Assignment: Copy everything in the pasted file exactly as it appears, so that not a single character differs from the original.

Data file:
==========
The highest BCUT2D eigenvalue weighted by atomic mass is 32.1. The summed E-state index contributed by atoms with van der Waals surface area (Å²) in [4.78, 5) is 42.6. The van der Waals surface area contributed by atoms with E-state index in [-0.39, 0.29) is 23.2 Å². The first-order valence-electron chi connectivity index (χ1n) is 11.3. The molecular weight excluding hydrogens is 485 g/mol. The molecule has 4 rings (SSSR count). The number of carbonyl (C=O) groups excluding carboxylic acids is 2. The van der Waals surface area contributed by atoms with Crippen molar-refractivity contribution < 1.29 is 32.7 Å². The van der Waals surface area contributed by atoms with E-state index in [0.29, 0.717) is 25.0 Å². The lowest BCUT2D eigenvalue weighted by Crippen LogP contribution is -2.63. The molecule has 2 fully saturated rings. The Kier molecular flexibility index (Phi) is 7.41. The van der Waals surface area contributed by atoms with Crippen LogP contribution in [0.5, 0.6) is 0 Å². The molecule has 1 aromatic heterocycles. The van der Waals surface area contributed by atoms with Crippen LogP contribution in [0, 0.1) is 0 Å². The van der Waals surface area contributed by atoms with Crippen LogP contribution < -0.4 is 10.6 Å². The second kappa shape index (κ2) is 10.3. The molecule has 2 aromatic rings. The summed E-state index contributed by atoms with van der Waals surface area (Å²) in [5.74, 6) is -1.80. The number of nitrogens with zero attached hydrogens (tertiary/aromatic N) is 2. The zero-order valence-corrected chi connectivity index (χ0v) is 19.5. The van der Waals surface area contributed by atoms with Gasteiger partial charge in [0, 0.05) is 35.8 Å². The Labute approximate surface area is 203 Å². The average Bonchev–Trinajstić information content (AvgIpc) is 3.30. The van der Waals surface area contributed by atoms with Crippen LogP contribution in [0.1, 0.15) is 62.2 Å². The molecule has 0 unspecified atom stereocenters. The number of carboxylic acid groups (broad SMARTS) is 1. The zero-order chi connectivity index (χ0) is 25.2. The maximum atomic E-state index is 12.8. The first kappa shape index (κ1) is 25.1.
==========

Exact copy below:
The highest BCUT2D eigenvalue weighted by atomic mass is 32.1. The summed E-state index contributed by atoms with van der Waals surface area (Å²) in [4.78, 5) is 42.6. The van der Waals surface area contributed by atoms with E-state index in [-0.39, 0.29) is 23.2 Å². The first-order valence-electron chi connectivity index (χ1n) is 11.3. The molecular weight excluding hydrogens is 485 g/mol. The molecule has 4 rings (SSSR count). The number of carbonyl (C=O) groups excluding carboxylic acids is 2. The van der Waals surface area contributed by atoms with Crippen molar-refractivity contribution < 1.29 is 32.7 Å². The van der Waals surface area contributed by atoms with E-state index in [0.29, 0.717) is 25.0 Å². The lowest BCUT2D eigenvalue weighted by Crippen LogP contribution is -2.63. The molecule has 2 fully saturated rings. The Kier molecular flexibility index (Phi) is 7.41. The van der Waals surface area contributed by atoms with Crippen LogP contribution in [0.5, 0.6) is 0 Å². The molecule has 1 aromatic heterocycles. The van der Waals surface area contributed by atoms with Crippen LogP contribution in [0, 0.1) is 0 Å². The van der Waals surface area contributed by atoms with Crippen LogP contribution < -0.4 is 10.6 Å². The second kappa shape index (κ2) is 10.3. The molecule has 2 aromatic rings. The summed E-state index contributed by atoms with van der Waals surface area (Å²) in [5.74, 6) is -1.80. The number of nitrogens with zero attached hydrogens (tertiary/aromatic N) is 2. The zero-order valence-corrected chi connectivity index (χ0v) is 19.5. The van der Waals surface area contributed by atoms with Gasteiger partial charge in [0, 0.05) is 35.8 Å². The Labute approximate surface area is 203 Å². The average Bonchev–Trinajstić information content (AvgIpc) is 3.30. The van der Waals surface area contributed by atoms with Crippen LogP contribution in [0.1, 0.15) is 62.2 Å². The molecule has 0 unspecified atom stereocenters. The number of carboxylic acid groups (broad SMARTS) is 1. The zero-order chi connectivity index (χ0) is 25.2. The maximum atomic E-state index is 12.8. The first kappa shape index (κ1) is 25.1.